This is the photo we sent to Hospitalfield because they needed an image for their Summer School 2017 announcement. We didn’t really have a portrait of the two of us because we’d never been co-programmers of something before, but I remember you suggesting this one, taken just after the performance of mine that you and Sophia Hao commissioned for the Cooper Gallery. You must have downloaded it directly from the office hard-drive when you were working there because the photos I was sent were only of the moments between the beginning and end of the performance. Like a behind-the-scenes shot. I’m really glad you suggested it—we both look good, even though I’m covered in all that dust. I wish Ross could take all our photos.
I like how in that shared ritual of tidying the work, the division of labour between artist/curator evaporates. I never even mentioned how it’s us caught in the act of doing art (perhaps maintenance art?). One difficulty I had with it at the time was that the picture doesn’t necessarily capture the imbalances without captioning, the mess we were tidying was the result of an artwork—it’s *my* (the artist’s) mess.
I’m sorry for not bringing up that uneasiness before, I knew you liked it, and I liked that you liked it. Don’t get me wrong—I like it now too! At the time, I think I wanted to portray us as equal collaborators. Although one of us is an artist and the other a curator, we were jointly responsible for bringing that summer school together and maintaining it over the three days—hosting, circulating, cooking breakfast etc. We instigated the mess, we looked after the mess, and we cleaned up the mess (kinda). Maybe those elements of care were things you were thinking about and why you suggested the photo in the first place. Maybe those elements of care are still relevant now.
This is a screenshot of an email I get twice a day from Outlook about my Hotmail account. The message reads ‘Your Inbox is almost full’, and then there’s a bar below that is red and indicates that I’ve used 14.8GB out of 14.85GB of my storage. There’s a hyperlink button underneath that asks me to ‘manage my storage’. It’s been vaguely threatening me for a couple of months since I passed a limit of 14.75GB usage, informing me that when I hit the end of my storage then emails sent to me will start to bounce.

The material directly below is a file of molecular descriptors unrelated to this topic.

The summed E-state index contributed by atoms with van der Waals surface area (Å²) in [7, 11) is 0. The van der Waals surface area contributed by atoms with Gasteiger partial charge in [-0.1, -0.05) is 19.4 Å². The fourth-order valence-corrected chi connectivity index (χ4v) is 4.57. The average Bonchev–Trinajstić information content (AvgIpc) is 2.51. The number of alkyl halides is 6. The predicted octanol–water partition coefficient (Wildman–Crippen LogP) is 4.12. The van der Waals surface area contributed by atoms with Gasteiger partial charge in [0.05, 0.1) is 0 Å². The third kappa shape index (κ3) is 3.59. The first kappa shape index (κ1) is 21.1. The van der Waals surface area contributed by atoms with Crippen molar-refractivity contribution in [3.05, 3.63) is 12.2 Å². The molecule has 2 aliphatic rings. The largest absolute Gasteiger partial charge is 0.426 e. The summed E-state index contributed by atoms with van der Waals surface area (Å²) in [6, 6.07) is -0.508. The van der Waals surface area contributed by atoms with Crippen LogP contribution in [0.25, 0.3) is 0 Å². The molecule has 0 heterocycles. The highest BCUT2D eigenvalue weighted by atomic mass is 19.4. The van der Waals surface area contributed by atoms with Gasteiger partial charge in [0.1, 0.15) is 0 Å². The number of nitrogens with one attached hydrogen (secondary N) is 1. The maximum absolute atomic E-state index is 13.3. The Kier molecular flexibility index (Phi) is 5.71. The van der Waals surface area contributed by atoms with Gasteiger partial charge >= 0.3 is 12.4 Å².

I really like this idea of everything bouncing away and me being full, hitting saturation point of admin. I speak to a friend about it and they tell me to delete it all as digital storage is causing significant harm to the environment. When I click on the link to begin deleting things there’s no easy way to get started, like, no button that guides me to ‘download everything’ or even just ‘download attachments’. I find it hard, and my ego is probably wrapped up in it because I feel like correspondence is a significant part of my art practice and I want to keep these things—maybe the recipients of these extensive emails have already engaged in digital culls and the archive of our correspondence can no longer be assumed to be our shared responsibility.
I look up how emails are stored in a .pst (personal storage table) file, and then try to find it on my computer. Maybe I can just rip the data from online and keep it in a more portable chemical channel like a hard-drive (rather than centralised in the tanks that hold anchor the aetherial cloud)? Would that be better for the environment? I’m reminded of that recent cultural moment of minimalist living, inspired by Marie Kondo, when my partner decided to give away most of his belongings to a charity shop. He didn’t get rid of everything—the determining factor between what is kept and what is not kept was whether an object gave you ‘joy’ or not. You discard anything with a lack of joy—what does that mean in the context of my emails?
This bronze sculpture by Rodin is in the recently reopened Burrell Collection in Pollock Park in Glasgow. It wasn’t shown for years after its making as Rodin considered it to be unfinished. His model had been pregnant at the time and hadn’t been able to maintain the energy to continue the pose as long as Rodin required. Therefore, as her body had changed every modelling session, the sculpture was left unfinished. Only years later did Rodin decide that he could show this ‘unfinished’ sculpture, in an ‘in progress’ state, to an audience.
A person explained to me last week that no one wants to see our uncertainties, that we should act beyond them, so no one can recognise them.
EXTRACTS FROM ENERGY MAPPING EXERCISES 17-29 APRIL 2022
Gordon Douglas is a performance artist in Glasgow. He plays games with organisational staff and their stakeholders, celebrates birthdays amidst austerity, and holds it together before breaking down in offices. He is currently cardbearer for Good on Paper.
Cicely Farrer is a curator on the North East Coast of Scotland. Day to day she facilitates artist residencies, pedagogical events and workshops and supports artists to create new work including performance. She invests her time considering the invisible support structures for artists.
Good on Paper is a research project initiated by Gordon Douglas and Cicely Farrer looking into the futures of performance art making in Scotland. They are working with MAP Magazine on a series of texts through spring/summer 2022.
Click on links below this article for the second invitation appendices.